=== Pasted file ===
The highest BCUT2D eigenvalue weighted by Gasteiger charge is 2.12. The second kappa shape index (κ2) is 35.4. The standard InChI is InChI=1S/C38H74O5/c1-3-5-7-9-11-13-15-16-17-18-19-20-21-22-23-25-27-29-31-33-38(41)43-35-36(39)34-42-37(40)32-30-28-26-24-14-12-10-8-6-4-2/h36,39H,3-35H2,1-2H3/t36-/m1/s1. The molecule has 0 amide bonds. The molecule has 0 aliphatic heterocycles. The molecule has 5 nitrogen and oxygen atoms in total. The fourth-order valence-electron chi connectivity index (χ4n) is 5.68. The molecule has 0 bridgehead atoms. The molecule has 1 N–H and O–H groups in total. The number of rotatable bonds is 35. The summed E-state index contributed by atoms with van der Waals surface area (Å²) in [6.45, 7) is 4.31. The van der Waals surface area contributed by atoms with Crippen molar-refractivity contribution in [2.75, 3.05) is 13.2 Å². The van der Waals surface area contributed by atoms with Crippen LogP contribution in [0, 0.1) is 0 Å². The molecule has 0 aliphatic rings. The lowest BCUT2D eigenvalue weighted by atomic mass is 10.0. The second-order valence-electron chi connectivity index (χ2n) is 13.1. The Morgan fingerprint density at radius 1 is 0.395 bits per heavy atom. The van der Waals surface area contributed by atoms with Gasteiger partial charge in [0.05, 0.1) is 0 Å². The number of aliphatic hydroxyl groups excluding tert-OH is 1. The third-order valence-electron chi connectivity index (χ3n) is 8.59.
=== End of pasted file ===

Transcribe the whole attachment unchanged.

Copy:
The highest BCUT2D eigenvalue weighted by Gasteiger charge is 2.12. The second kappa shape index (κ2) is 35.4. The standard InChI is InChI=1S/C38H74O5/c1-3-5-7-9-11-13-15-16-17-18-19-20-21-22-23-25-27-29-31-33-38(41)43-35-36(39)34-42-37(40)32-30-28-26-24-14-12-10-8-6-4-2/h36,39H,3-35H2,1-2H3/t36-/m1/s1. The molecule has 0 amide bonds. The molecule has 0 aliphatic heterocycles. The molecule has 5 nitrogen and oxygen atoms in total. The fourth-order valence-electron chi connectivity index (χ4n) is 5.68. The molecule has 0 bridgehead atoms. The molecule has 1 N–H and O–H groups in total. The number of rotatable bonds is 35. The summed E-state index contributed by atoms with van der Waals surface area (Å²) in [6.45, 7) is 4.31. The van der Waals surface area contributed by atoms with Crippen molar-refractivity contribution in [2.75, 3.05) is 13.2 Å². The van der Waals surface area contributed by atoms with Crippen LogP contribution in [0, 0.1) is 0 Å². The molecule has 0 aliphatic rings. The lowest BCUT2D eigenvalue weighted by atomic mass is 10.0. The second-order valence-electron chi connectivity index (χ2n) is 13.1. The Morgan fingerprint density at radius 1 is 0.395 bits per heavy atom. The van der Waals surface area contributed by atoms with Gasteiger partial charge in [0.05, 0.1) is 0 Å². The number of aliphatic hydroxyl groups excluding tert-OH is 1. The third-order valence-electron chi connectivity index (χ3n) is 8.59.